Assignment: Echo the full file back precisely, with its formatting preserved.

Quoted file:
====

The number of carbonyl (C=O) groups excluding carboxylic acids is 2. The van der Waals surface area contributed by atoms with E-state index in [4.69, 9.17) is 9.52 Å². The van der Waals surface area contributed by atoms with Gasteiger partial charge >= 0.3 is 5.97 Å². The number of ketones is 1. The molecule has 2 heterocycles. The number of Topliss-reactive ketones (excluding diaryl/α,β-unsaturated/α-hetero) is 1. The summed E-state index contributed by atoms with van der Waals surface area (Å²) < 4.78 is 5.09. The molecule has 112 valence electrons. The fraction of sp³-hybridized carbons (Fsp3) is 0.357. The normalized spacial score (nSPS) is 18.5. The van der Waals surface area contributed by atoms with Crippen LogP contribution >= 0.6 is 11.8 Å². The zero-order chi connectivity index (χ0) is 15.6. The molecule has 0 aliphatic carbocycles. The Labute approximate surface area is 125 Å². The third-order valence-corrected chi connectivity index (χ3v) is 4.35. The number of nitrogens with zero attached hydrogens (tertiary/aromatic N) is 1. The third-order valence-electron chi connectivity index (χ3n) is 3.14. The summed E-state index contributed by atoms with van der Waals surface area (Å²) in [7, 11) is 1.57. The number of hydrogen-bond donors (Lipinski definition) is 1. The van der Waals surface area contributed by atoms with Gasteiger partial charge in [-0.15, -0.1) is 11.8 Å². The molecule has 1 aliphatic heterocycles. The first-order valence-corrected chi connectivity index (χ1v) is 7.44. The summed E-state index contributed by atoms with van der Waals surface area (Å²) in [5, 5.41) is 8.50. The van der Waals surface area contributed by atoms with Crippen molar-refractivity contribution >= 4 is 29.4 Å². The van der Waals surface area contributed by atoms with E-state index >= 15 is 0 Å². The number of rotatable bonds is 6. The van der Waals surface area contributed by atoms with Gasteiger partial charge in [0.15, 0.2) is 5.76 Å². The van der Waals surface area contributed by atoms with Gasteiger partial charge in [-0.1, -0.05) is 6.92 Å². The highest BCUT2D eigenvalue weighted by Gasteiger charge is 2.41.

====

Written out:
The number of carbonyl (C=O) groups excluding carboxylic acids is 2. The van der Waals surface area contributed by atoms with E-state index in [4.69, 9.17) is 9.52 Å². The van der Waals surface area contributed by atoms with Gasteiger partial charge >= 0.3 is 5.97 Å². The number of ketones is 1. The molecule has 2 heterocycles. The number of Topliss-reactive ketones (excluding diaryl/α,β-unsaturated/α-hetero) is 1. The summed E-state index contributed by atoms with van der Waals surface area (Å²) < 4.78 is 5.09. The molecule has 112 valence electrons. The fraction of sp³-hybridized carbons (Fsp3) is 0.357. The normalized spacial score (nSPS) is 18.5. The van der Waals surface area contributed by atoms with Crippen LogP contribution >= 0.6 is 11.8 Å². The zero-order chi connectivity index (χ0) is 15.6. The molecule has 0 aliphatic carbocycles. The Labute approximate surface area is 125 Å². The third-order valence-corrected chi connectivity index (χ3v) is 4.35. The number of nitrogens with zero attached hydrogens (tertiary/aromatic N) is 1. The third-order valence-electron chi connectivity index (χ3n) is 3.14. The summed E-state index contributed by atoms with van der Waals surface area (Å²) in [7, 11) is 1.57. The number of hydrogen-bond donors (Lipinski definition) is 1. The van der Waals surface area contributed by atoms with Gasteiger partial charge in [-0.15, -0.1) is 11.8 Å². The molecule has 1 aliphatic heterocycles. The first-order valence-corrected chi connectivity index (χ1v) is 7.44. The summed E-state index contributed by atoms with van der Waals surface area (Å²) in [5, 5.41) is 8.50. The van der Waals surface area contributed by atoms with Crippen molar-refractivity contribution >= 4 is 29.4 Å². The van der Waals surface area contributed by atoms with E-state index >= 15 is 0 Å². The number of rotatable bonds is 6. The van der Waals surface area contributed by atoms with Gasteiger partial charge in [0.15, 0.2) is 5.76 Å². The van der Waals surface area contributed by atoms with Gasteiger partial charge in [-0.1, -0.05) is 6.92 Å². The highest BCUT2D eigenvalue weighted by Gasteiger charge is 2.41.